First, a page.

Generalized phrase structure grammar

Generalised phrase structure grammargeneralized phrase structureGeneralized phrase structure grammar (GPSG)GPSG
Generalized phrase structure grammar (GPSG) is a framework for describing the syntax and semantics of natural languages.wikipedia
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Syntax

syntacticsyntacticalsyntactically
Generalized phrase structure grammar (GPSG) is a framework for describing the syntax and semantics of natural languages.

Phrase structure grammar

phrase structureconstituencyconstituency grammar
It is a type of constraint-based phrase structure grammar.

Model-theoretic grammars

constraint-basedconstraint-based grammar
It is a type of constraint-based phrase structure grammar.

Feature structure

attribute value matricesAttribute value matrixfeature constraints
Among these conventions are a sophisticated feature structure system and so-called "meta-rules", which are rules generating the productions of a context-free grammar.
In phrase structure grammars, such as generalised phrase structure grammar, head-driven phrase structure grammar and lexical functional grammar, a feature structure is essentially a set of attribute–value pairs.

ID/LP grammar

immediate dominance ruleimmediate dominance rules
One of the chief goals of GPSG is to show that the syntax of natural languages can be described by CFGs (written as ID/LP grammars), with some suitable conventions intended to make writing such grammars easier for syntacticians.
The idea first came to prominence as part of Generalized Phrase Structure Grammar; the ID/LP Grammar approach is also used in head-driven phrase structure grammar, lexical functional grammar, and other unification grammars.

Gerald Gazdar

Gazdar, GeraldG. M. J. Gazdar
GPSG was initially developed in the late 1970s by Gerald Gazdar.
Gazdar defined Linear Indexed Grammars and pioneered, along with his colleagues Ewan Klein, Geoffrey Pullum and Ivan Sag, the framework of Generalized Phrase Structure Grammars.

Ivan Sag

Sag, IvanI. SagSag, I.
Other contributors include Ewan Klein, Ivan Sag, and Geoffrey Pullum.
His early work was as a member of the research teams that invented and developed head-driven phrase structure grammar (HPSG) as well as generalized phrase structure grammar, HPSG's immediate intellectual predecessor.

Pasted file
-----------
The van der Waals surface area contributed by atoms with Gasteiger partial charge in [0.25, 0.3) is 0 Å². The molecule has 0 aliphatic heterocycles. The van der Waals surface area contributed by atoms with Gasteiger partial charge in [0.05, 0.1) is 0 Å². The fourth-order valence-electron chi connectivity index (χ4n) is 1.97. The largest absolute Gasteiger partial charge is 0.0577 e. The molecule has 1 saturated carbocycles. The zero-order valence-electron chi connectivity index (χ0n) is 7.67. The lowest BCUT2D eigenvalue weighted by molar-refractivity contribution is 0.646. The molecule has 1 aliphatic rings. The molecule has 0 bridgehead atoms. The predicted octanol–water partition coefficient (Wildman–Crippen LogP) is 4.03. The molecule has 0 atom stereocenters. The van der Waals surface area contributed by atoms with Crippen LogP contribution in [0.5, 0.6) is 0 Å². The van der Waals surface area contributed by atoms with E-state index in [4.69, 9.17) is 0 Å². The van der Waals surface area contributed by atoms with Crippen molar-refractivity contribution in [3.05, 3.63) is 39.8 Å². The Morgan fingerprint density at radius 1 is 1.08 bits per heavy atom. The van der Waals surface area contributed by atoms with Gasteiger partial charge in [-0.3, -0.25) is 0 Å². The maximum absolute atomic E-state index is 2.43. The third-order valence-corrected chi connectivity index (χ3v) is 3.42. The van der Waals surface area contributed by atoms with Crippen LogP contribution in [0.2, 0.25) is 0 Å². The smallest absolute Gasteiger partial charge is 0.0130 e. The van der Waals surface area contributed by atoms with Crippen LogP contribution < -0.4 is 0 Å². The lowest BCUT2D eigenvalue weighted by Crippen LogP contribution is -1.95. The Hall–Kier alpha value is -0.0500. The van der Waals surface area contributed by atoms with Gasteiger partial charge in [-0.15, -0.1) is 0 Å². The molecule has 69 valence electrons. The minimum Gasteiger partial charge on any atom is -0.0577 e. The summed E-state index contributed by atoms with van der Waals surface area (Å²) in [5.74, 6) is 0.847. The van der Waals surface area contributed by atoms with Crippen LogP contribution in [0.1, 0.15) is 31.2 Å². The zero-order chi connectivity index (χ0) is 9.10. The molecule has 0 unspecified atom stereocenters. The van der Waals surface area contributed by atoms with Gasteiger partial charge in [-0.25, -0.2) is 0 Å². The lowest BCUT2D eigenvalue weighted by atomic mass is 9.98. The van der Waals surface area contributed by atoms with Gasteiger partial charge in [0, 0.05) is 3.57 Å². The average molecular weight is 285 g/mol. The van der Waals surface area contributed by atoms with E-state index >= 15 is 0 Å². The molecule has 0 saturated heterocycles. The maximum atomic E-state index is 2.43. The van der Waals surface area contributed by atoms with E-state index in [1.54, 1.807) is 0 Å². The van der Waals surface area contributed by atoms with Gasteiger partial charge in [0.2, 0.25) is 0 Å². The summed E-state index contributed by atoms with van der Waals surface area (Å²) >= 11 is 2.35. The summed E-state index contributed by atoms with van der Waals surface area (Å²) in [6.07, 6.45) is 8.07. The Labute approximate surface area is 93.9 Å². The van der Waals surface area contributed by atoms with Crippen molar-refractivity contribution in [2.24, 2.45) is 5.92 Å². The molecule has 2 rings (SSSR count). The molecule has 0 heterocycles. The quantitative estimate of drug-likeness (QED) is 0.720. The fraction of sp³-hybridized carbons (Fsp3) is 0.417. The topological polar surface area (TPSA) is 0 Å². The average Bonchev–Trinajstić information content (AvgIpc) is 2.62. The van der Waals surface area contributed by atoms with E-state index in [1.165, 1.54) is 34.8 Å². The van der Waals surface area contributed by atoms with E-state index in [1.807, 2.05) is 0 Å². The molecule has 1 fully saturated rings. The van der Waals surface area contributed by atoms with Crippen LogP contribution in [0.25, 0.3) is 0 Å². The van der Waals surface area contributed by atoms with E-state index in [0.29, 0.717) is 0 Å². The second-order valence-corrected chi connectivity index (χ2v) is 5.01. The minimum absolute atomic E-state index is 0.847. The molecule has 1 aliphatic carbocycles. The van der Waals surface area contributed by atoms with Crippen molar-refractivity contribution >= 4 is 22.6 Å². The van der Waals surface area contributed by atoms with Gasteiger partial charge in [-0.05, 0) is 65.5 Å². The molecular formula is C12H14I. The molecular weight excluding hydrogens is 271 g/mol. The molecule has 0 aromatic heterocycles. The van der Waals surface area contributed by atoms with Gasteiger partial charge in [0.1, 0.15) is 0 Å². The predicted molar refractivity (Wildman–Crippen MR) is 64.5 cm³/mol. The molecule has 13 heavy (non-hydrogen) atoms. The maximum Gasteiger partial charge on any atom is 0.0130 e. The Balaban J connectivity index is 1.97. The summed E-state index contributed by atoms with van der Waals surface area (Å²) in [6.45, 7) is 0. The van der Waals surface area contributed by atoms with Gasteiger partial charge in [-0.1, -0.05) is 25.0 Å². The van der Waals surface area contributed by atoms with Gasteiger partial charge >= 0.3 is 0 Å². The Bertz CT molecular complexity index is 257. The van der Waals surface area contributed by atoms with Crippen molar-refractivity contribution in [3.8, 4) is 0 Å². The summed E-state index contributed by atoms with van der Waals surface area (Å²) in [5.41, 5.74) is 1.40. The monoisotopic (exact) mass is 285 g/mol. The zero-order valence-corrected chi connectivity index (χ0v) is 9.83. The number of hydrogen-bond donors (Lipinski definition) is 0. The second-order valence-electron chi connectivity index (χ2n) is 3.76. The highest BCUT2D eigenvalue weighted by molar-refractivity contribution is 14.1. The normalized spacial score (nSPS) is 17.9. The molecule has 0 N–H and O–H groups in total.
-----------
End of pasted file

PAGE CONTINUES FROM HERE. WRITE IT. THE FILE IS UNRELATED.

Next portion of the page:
Head-driven phrase structure grammar

HPSGHead-driven phrase structure grammar (HPSG)
Most of the syntactic innovations of GPSG were subsequently incorporated into head-driven phrase structure grammar.
It is a type of phrase structure grammar, as opposed to a dependency grammar, and it is the immediate successor to generalized phrase structure grammar.

Geoffrey K. Pullum

Geoffrey PullumPullum, Geoffrey K.Geoff Pullum
Other contributors include Ewan Klein, Ivan Sag, and Geoffrey Pullum.

Transformational grammar

transformational generative grammartransformationaltransformational-generative grammar
GPSG was in part a reaction against transformational theories of syntax.

Semantics

semanticsemanticallymeaning
Generalized phrase structure grammar (GPSG) is a framework for describing the syntax and semantics of natural languages.

Natural language

linguisticnaturalnatural languages
Generalized phrase structure grammar (GPSG) is a framework for describing the syntax and semantics of natural languages.

Grammaticality

ungrammaticalgrammaticalungrammaticality
Constraint based grammars are based around defining certain syntactic processes as ungrammatical for a given language and assuming everything not thus dismissed is grammatical within that language.

Dependency grammar

dependentdependencydependency grammars
This view stands in contrast to dependency grammars, which base their assumed structure on the relationship between a single word in a sentence (the sentence head) and its dependents.

Context-free grammar

context-free grammarscontext-freecontext free grammar
In fact, the notational extensions to context-free grammars (CFGs) developed in GPSG are claimed to make transformations redundant.

Parsing

parserparseparsed
However, it has been argued (for example by Robert Berwick) that these extensions require parsing algorithms of a higher order of computational complexity than those used for basic CFGs.

Analysis of algorithms

computational complexitycomplexity analysiscomputationally expensive
However, it has been argued (for example by Robert Berwick) that these extensions require parsing algorithms of a higher order of computational complexity than those used for basic CFGs.

Parse tree

concrete syntax treesyntax treeconcrete syntax
One such method is a Syntax tree, which represents all of the words in a sentence as leaf nodes in a parsing tree, as can be seen in the provided image.

Lexical functional grammar

Lexical-functional grammarLFGLexical functional grammar (LFG)

X-bar theory

X-bar schemaX' theoryX-bar
X-bar theory was incorporated into both transformational and nontransformational theories of syntax, including GB, GPSG, LFG, and HPSG.

Universal grammar

linguistic nativismnativismuniversal
Syntacticians generally hold that there are parametric points of variation between languages, although heated debate occurs over whether UG constraints are essentially universal due to being "hard-wired" (Chomsky's principles and parameters approach), a logical consequence of a specific syntactic architecture (the generalized phrase structure approach) or the result of functional constraints on communication (the functionalist approach).

Merge (linguistics)

Merge
This bottom-up view of structure generation is rejected by representational (non-derivational) theories (e.g. Generalized Phrase Structure Grammar, Head-Driven Phrase Structure Grammar, Lexical Functional Grammar, most dependency grammars, etc.), and it is contrary to early work in Transformational Grammar.

Grammar

grammaticalgrammaticallyrules of language